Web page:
A Critical Assessment of the Sri Lankan Government’s Budget

   Chandrasena Maliyadde, in DailyFT, 21 December 2021 …. where the title is ” The Budget: As I See it” &&&

The Budget is a mirror effect of the inconsiste  …ncy, incoherence and confusion prevailing at different levels of the Government The second Budget of President Gotabaya Rajapaksa’s Government was presented on 12 November by his younger brother Basil Rajapaksa. Cheerleaders and image builders claim the Budget is extraordinarily beneficial and presented by a Minister exceptionally clever. Hence, one has to think twice before commenting on it. 






Further, I am hesitant to comment on the Budget for another two reasons. Firstly, preparation of Budget is a time-consuming strenuous task which involves meticulous planning, patience, consultation, compromise and consensus. At the end of a lengthy process, the finance minister presents an appealing, balanced budget. I equate this to preparation and presentation of a bride by a bridal dress designer. Budget review is similar to the bridegroom’s impatient merciless speedy job of undressing the bride. I did this merciless job nearly 50 years ago. Secondly, I studied economics more than 50 years ago. I have long forgotten both.

But a budget that expects to grab Rs. 2,284 billion from us as revenue and spend Rs. 3,912 billion for us within 12 months leaving Rs. 1,628 billion as a debt for generations to pay cannot let go unscathed.Amidst a myriad of internal and external challenges, Gotabaya Rajapaksa marked a historic landslide victory in 2019 with 6.9 million votes. After nine months, in testament to the leadership of Gotabaya Rajapaksa, the party won the 2020 Parliamentary Election with an overwhelming majority. It’s no secret that the Government is at its lowest ebb of popularity within a period as short as two years. The Finance Minister’s first task was to rebuild the lost image of his elder brother. The budget starts with a preface. It details out the Rajapaksa family tree and parentage of President saying “The Rajapaksas have a history of never being daunted by challenges. D.M. Rajapaksa was known as the ‘the Lion of Ruhuna’. I am not sure whether the Minister achieved his task or wasted his time and ours. Except the ruling class, majority of the 6.9 million people are on a highway protesting on this or the other. His second task was to live up to the image built upon him by his supporters. When he read out the Budget speech, thumping on desks by backbenchers proved that this task was achieved.His Third task was to justify the mistakes committed by the Government rather than boasting of achievements. The failed and ludicrous attempts to convert the agriculture from chemical to organic material within a single season, to control paddy purchasing and rice selling price and drama performed by the Essential Service Commissioner together with Director General of Consumer Affairs Authority are only two of them. In all such cases the Government failed; the  public lost; the fun remains.The Budget identifies issues, strengths and challenges. This is somewhat a SWOT (Strengths, Weaknesses, Opportunities, Threats) analysis. It is a difference from many previous budgets and fairly a reasonable assessment, but incomplete. Finance Minister has mixed up between a budget speech and a political statement.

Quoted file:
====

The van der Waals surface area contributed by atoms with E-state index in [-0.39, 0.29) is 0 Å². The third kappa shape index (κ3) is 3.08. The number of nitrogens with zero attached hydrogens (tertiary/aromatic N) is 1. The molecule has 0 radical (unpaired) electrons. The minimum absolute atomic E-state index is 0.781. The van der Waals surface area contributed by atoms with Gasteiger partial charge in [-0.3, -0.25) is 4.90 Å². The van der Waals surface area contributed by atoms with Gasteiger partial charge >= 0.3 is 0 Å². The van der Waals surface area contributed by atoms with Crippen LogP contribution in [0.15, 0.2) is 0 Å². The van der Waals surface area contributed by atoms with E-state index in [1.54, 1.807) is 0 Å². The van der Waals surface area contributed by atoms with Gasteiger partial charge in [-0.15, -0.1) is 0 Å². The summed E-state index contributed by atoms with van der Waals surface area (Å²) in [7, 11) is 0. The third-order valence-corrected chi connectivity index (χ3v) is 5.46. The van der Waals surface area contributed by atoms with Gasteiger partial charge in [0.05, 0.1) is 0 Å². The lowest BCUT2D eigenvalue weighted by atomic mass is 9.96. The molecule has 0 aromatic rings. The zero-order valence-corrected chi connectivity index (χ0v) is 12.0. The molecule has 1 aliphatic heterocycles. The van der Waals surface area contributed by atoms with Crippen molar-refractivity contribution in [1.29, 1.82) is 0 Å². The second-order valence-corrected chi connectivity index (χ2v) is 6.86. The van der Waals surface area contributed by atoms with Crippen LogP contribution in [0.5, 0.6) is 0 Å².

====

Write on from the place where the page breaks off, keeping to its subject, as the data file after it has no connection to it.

Social and economic disparities, slow progress of achieving sustainable goals, increased environmental catastrophes owing to increased global temperature, limited assistance from bi-lateral and multi-lateral institutions are identified as major issues.

Among a series of strengths, the Minister’s two elder brothers are identified as great strengths. Budget goes on: “Our President embodies simplicity, and is a leader, who is honest, makes firm decisions, and is dedicated… is a great strength to our way forward,” and “Hon. Prime Minister Mahinda Rajapaksa… is a leader who has rendered an extraordinary service to this nation.”

Drug mafia, fraudulent business operations, forces detrimental to the country, common global challenges, rising cost of living, obsolete economic tools and foreign debt burden, State enterprises are mentioned as challenges.

Budget proposes improving business focus and financial discipline of State-Owned Enterprises (SOE). But the proposed measures are not effective; not adequate; touching only the surface. The BOI, EDB, and SLTDA have pathetically failed in improving investments, exports and tourism. These agencies pay lucrative emoluments and perks to staff; conduct road shows, fairs, conferences and EXPOs in foreign lands at extravagant costs; import content of material and equipment used in construction and in export products is exorbitantly high; drain out more foreign exchange than what they earn. Is there a better option than bidding ‘good bye’ to such while elephants?

Some SOEs are gobbling a good chunk of public funds but suffer from managerial incompetency. They are created and maintained for prestige. Successive governments have appointed business tycoons, owners and shareholders as chairpersons of SOEs. They run their own enterprises with record profits; they run SOEs with record losses. The secret is they own business but do not manage; their business is managed by efficient handpicked managers. Evidence is flying high on the sky.